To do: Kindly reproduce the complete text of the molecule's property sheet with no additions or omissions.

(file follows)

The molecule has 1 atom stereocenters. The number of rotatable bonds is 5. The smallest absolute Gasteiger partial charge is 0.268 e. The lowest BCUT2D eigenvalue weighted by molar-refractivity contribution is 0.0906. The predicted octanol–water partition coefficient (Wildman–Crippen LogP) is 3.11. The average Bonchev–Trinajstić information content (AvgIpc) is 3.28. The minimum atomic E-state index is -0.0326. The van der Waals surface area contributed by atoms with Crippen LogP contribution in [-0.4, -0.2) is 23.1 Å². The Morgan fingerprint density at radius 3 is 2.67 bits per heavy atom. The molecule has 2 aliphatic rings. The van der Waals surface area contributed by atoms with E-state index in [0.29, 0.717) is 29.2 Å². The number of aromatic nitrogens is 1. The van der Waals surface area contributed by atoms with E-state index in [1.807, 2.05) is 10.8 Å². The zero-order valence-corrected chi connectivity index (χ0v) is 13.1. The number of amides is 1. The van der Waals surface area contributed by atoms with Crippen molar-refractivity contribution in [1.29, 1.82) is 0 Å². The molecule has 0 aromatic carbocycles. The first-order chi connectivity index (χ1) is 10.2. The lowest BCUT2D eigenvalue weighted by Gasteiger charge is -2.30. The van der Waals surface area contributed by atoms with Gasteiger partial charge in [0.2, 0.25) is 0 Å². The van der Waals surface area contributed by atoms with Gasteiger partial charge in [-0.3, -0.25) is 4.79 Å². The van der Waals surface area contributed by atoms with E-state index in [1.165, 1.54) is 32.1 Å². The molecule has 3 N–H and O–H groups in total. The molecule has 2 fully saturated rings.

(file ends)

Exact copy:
The molecule has 1 atom stereocenters. The number of rotatable bonds is 5. The smallest absolute Gasteiger partial charge is 0.268 e. The lowest BCUT2D eigenvalue weighted by molar-refractivity contribution is 0.0906. The predicted octanol–water partition coefficient (Wildman–Crippen LogP) is 3.11. The average Bonchev–Trinajstić information content (AvgIpc) is 3.28. The minimum atomic E-state index is -0.0326. The van der Waals surface area contributed by atoms with Crippen LogP contribution in [-0.4, -0.2) is 23.1 Å². The Morgan fingerprint density at radius 3 is 2.67 bits per heavy atom. The molecule has 2 aliphatic rings. The van der Waals surface area contributed by atoms with E-state index in [0.29, 0.717) is 29.2 Å². The number of aromatic nitrogens is 1. The van der Waals surface area contributed by atoms with E-state index in [1.807, 2.05) is 10.8 Å². The zero-order valence-corrected chi connectivity index (χ0v) is 13.1. The number of amides is 1. The van der Waals surface area contributed by atoms with Crippen molar-refractivity contribution in [1.29, 1.82) is 0 Å². The molecule has 0 aromatic carbocycles. The first-order chi connectivity index (χ1) is 10.2. The lowest BCUT2D eigenvalue weighted by Gasteiger charge is -2.30. The van der Waals surface area contributed by atoms with Gasteiger partial charge in [0.2, 0.25) is 0 Å². The van der Waals surface area contributed by atoms with Gasteiger partial charge in [-0.3, -0.25) is 4.79 Å². The van der Waals surface area contributed by atoms with E-state index in [1.165, 1.54) is 32.1 Å². The molecule has 3 N–H and O–H groups in total. The molecule has 2 fully saturated rings.